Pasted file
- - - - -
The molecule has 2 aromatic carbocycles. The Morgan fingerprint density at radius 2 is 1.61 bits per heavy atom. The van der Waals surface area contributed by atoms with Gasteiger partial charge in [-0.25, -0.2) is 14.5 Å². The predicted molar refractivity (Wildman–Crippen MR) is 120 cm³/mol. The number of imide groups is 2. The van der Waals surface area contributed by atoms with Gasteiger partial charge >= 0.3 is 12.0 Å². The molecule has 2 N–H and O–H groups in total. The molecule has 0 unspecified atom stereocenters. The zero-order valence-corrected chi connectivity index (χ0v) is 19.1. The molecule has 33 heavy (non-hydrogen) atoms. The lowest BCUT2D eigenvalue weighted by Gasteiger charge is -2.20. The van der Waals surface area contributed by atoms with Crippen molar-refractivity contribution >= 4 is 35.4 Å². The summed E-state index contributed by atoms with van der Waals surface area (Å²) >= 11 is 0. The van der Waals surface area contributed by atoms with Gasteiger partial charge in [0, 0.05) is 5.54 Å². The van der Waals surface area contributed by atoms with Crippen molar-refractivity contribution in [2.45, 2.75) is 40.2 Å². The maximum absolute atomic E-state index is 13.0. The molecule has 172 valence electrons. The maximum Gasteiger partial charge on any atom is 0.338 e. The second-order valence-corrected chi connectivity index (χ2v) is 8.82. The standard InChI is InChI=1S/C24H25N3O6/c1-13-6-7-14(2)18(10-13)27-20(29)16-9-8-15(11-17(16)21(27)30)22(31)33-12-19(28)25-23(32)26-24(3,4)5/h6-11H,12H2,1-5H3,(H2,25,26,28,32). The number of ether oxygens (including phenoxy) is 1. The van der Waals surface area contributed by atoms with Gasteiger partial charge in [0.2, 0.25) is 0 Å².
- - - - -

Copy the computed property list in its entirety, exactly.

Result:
The molecule has 2 aromatic carbocycles. The Morgan fingerprint density at radius 2 is 1.61 bits per heavy atom. The van der Waals surface area contributed by atoms with Gasteiger partial charge in [-0.25, -0.2) is 14.5 Å². The predicted molar refractivity (Wildman–Crippen MR) is 120 cm³/mol. The number of imide groups is 2. The van der Waals surface area contributed by atoms with Gasteiger partial charge >= 0.3 is 12.0 Å². The molecule has 2 N–H and O–H groups in total. The molecule has 0 unspecified atom stereocenters. The zero-order valence-corrected chi connectivity index (χ0v) is 19.1. The molecule has 33 heavy (non-hydrogen) atoms. The lowest BCUT2D eigenvalue weighted by Gasteiger charge is -2.20. The van der Waals surface area contributed by atoms with Crippen molar-refractivity contribution >= 4 is 35.4 Å². The summed E-state index contributed by atoms with van der Waals surface area (Å²) >= 11 is 0. The van der Waals surface area contributed by atoms with Gasteiger partial charge in [0, 0.05) is 5.54 Å². The van der Waals surface area contributed by atoms with Crippen molar-refractivity contribution in [2.45, 2.75) is 40.2 Å². The maximum absolute atomic E-state index is 13.0. The molecule has 172 valence electrons. The maximum Gasteiger partial charge on any atom is 0.338 e. The second-order valence-corrected chi connectivity index (χ2v) is 8.82. The standard InChI is InChI=1S/C24H25N3O6/c1-13-6-7-14(2)18(10-13)27-20(29)16-9-8-15(11-17(16)21(27)30)22(31)33-12-19(28)25-23(32)26-24(3,4)5/h6-11H,12H2,1-5H3,(H2,25,26,28,32). The number of ether oxygens (including phenoxy) is 1. The van der Waals surface area contributed by atoms with Gasteiger partial charge in [0.2, 0.25) is 0 Å².